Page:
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Apr 18th
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Features

Ninja Unmasked

Ninja Unmasked

One-man band, Zach Deputy, loses beard, gains insight
Just the other week, Zach Deputy—the full-time funk, rock, and soul sensation from Bluffton, South Carolina—underwent some major physical alterations while in the hands of paid professionals. Not only was his famously bushy beard cut loose during what he refers to as the “Brooklyn Barbershop Disaster,” but he also received a navy blue front tooth from a temporary cavity-filling-from-hell, causing the ever-so-friendly and accomplished 29-year-old to feel unusually self-conscious, naked and afraid to smile.

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Features

Skype Hunt

Skype Hunt

Tracking the elusive Blonde Redhead in Winnipeg
As we all know, technology—more specifically, the rise of the Internet—has given birth to all sorts of new modes of communication that have made sharing ideas much faster and easier, in a strong sense, bringing all corners of the globe closer together. But technology can also be a real pain in the ass.

Winnipeg’s a lucky place. Not only has it just snatched an NHL franchise from Atlanta, but it’s also the first stop on Blonde Redhead’s current North American tour—the New York shoegaze-y three-piece comes to Big Sur’s Henry Miller Library, this Sunday. Because the band is up in Canada, their cell phones don’t work, and thus vocalist and frontwoman Kazu Makino has to call me via Skype. This goes fine for about two minutes, before we get disconnected.

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Love Your Local Band

Swingin’ Utters

Swingin’ Utters

After several decades and babies, one thing’s certain: the five punk rockers of Swingin’ Utters, signed to Fat Wreck Chords since the mid ’90s, are still lovers of diverse music and fighters of capitalism. The group longs to tour with bands that have inspired them since day one—The Clash, The Pogues, The Kinks and The Buzzcocks—and spends each day campaigning against “the man,” as evidenced by their day jobs: Johnny “Peebucks” Bonnel prints T-shirts, Spike Slawson works at a pizza joint, Jack Dalrymple is affiliated with the SPCA, and Darius Koski is a plumber. Their rebelliousness is nothing knew, however. The band sang of “Teenage Genocide” on 1995’s The Streets of San Francisco, and the theme resurfaces throughout their latest album, Here, Under Protest. What began as a couple teenagers playing garage rock—drummer Greg McEntee went to high school with Koski, and the two paired up with Bonnel on lead vocals, and original bass player Kevin Wickersham—turned into a hardcore band as they took over downtown, frequenting Zachary’s, The Poet & the Patriot and The Red Room. Now, Koski says he feels that he “personally and musically, know[s] everyone really well.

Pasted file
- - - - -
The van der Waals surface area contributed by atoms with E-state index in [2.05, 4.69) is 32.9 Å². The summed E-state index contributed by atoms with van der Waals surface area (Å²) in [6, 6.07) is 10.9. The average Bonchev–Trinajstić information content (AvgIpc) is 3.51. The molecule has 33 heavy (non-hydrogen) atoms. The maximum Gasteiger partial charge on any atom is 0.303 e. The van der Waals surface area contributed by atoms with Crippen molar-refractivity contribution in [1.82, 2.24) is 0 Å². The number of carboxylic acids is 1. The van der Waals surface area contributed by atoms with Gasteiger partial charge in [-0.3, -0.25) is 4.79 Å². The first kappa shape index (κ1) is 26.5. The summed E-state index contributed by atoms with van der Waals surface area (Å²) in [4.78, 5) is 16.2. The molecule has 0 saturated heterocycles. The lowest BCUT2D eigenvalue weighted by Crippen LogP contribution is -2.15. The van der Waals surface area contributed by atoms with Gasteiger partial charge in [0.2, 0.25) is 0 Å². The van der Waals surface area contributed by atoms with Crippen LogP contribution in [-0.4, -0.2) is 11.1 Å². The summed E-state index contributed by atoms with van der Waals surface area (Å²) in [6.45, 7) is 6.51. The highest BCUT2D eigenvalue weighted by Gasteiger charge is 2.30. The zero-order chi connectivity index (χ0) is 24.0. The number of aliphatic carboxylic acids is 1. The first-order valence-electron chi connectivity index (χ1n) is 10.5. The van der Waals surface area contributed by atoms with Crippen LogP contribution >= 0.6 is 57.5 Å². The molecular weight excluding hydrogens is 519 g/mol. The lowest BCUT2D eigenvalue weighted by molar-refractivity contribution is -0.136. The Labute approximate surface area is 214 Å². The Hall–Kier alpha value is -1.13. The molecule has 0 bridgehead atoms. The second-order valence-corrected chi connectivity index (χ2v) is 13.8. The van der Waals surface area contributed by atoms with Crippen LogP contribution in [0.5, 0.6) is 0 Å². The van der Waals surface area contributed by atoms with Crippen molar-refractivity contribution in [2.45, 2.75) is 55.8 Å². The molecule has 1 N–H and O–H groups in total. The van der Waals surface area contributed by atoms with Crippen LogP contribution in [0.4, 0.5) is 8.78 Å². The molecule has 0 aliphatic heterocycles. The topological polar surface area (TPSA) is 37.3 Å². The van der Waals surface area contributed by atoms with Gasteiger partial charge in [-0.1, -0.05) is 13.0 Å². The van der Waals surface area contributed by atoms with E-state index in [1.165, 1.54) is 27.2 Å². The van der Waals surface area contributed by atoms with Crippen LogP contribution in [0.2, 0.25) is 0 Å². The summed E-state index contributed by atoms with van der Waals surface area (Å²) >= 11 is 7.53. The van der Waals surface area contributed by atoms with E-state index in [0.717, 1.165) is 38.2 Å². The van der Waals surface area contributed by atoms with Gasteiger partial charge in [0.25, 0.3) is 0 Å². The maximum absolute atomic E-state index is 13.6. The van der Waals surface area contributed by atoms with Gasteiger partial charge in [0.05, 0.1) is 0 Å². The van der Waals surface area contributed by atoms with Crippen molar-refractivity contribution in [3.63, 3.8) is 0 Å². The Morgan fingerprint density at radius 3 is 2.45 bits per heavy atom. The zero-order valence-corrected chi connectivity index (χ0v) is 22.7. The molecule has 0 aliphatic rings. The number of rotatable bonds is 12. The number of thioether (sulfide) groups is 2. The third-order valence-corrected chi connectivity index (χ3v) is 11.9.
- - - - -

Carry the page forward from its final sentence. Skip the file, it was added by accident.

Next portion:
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Features

Ain’t That America

Ain’t That America

Oregon-based alt-country Bucket Boys are patriots in their own way
Back in 2000, when jailbirds Ulysses Everett McGill, Delmar O’Donnell and Pete Hogwallop broke out of Depression-era Mississippi and onto the silver screen in Joel and Ethan Cohen’s O Brother, Where Art Thou?, the trio’s ensuing adventure did not only draw attention to Homer’s “The Odyssey,” upon which the movie was based.

According to Kenny Feinstein—the Santa Cruz-born guitarist and mandolin player for The Water Tower Bucket Boys—the movie’s heroes helped turn the youth of this country (and him, in particular) on to the rich tradition of Americana music.

Specifically, Feinstein believes that “Man of Constant Sorrow”—an early 20th century song popularized by the film—provided the spark that ignited the bluegrass and folk revival, which has left a mark on the indie music scene for the past decade.

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Features

Monsters of Rock

Monsters of Rock

A Band of Orcs declares war on eardrums. Next conquest? The Catalyst.